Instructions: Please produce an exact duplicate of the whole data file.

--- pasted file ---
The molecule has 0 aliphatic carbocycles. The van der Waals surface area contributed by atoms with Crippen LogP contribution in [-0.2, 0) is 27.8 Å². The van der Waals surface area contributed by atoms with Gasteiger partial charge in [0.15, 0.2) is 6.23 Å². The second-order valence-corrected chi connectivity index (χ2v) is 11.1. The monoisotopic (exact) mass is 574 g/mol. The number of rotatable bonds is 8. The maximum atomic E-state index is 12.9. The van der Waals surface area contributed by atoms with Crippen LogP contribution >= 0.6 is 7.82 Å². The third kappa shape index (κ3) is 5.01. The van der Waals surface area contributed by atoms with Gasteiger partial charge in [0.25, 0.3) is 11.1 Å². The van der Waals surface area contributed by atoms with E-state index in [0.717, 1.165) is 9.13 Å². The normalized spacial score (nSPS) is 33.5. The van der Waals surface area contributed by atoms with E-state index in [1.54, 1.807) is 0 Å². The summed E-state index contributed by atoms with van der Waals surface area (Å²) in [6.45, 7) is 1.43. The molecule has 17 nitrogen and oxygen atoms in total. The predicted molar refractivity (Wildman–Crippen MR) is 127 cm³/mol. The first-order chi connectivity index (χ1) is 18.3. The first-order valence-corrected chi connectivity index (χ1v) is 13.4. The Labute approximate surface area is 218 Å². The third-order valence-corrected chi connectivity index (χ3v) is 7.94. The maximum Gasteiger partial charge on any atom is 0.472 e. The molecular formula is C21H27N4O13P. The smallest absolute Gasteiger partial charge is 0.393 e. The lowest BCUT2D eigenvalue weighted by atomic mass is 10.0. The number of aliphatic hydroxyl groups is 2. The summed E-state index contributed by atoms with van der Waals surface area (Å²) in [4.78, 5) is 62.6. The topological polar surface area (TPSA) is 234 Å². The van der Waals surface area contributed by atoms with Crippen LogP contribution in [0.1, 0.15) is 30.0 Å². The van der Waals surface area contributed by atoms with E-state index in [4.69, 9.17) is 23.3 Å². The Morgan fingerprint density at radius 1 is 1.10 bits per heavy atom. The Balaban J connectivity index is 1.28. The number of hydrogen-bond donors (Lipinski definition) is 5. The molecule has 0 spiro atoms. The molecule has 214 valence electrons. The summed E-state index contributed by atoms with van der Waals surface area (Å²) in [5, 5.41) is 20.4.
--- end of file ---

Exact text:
The molecule has 0 aliphatic carbocycles. The van der Waals surface area contributed by atoms with Crippen LogP contribution in [-0.2, 0) is 27.8 Å². The van der Waals surface area contributed by atoms with Gasteiger partial charge in [0.15, 0.2) is 6.23 Å². The second-order valence-corrected chi connectivity index (χ2v) is 11.1. The monoisotopic (exact) mass is 574 g/mol. The number of rotatable bonds is 8. The maximum atomic E-state index is 12.9. The van der Waals surface area contributed by atoms with Crippen LogP contribution >= 0.6 is 7.82 Å². The third kappa shape index (κ3) is 5.01. The van der Waals surface area contributed by atoms with Gasteiger partial charge in [0.25, 0.3) is 11.1 Å². The van der Waals surface area contributed by atoms with E-state index in [0.717, 1.165) is 9.13 Å². The normalized spacial score (nSPS) is 33.5. The van der Waals surface area contributed by atoms with E-state index in [1.54, 1.807) is 0 Å². The summed E-state index contributed by atoms with van der Waals surface area (Å²) in [6.45, 7) is 1.43. The molecule has 17 nitrogen and oxygen atoms in total. The predicted molar refractivity (Wildman–Crippen MR) is 127 cm³/mol. The first-order chi connectivity index (χ1) is 18.3. The first-order valence-corrected chi connectivity index (χ1v) is 13.4. The Labute approximate surface area is 218 Å². The third-order valence-corrected chi connectivity index (χ3v) is 7.94. The maximum Gasteiger partial charge on any atom is 0.472 e. The molecular formula is C21H27N4O13P. The smallest absolute Gasteiger partial charge is 0.393 e. The lowest BCUT2D eigenvalue weighted by atomic mass is 10.0. The number of aliphatic hydroxyl groups is 2. The summed E-state index contributed by atoms with van der Waals surface area (Å²) in [4.78, 5) is 62.6. The topological polar surface area (TPSA) is 234 Å². The van der Waals surface area contributed by atoms with Crippen LogP contribution in [0.1, 0.15) is 30.0 Å². The van der Waals surface area contributed by atoms with E-state index in [4.69, 9.17) is 23.3 Å². The Morgan fingerprint density at radius 1 is 1.10 bits per heavy atom. The Balaban J connectivity index is 1.28. The number of hydrogen-bond donors (Lipinski definition) is 5. The molecule has 0 spiro atoms. The molecule has 214 valence electrons. The summed E-state index contributed by atoms with van der Waals surface area (Å²) in [5, 5.41) is 20.4.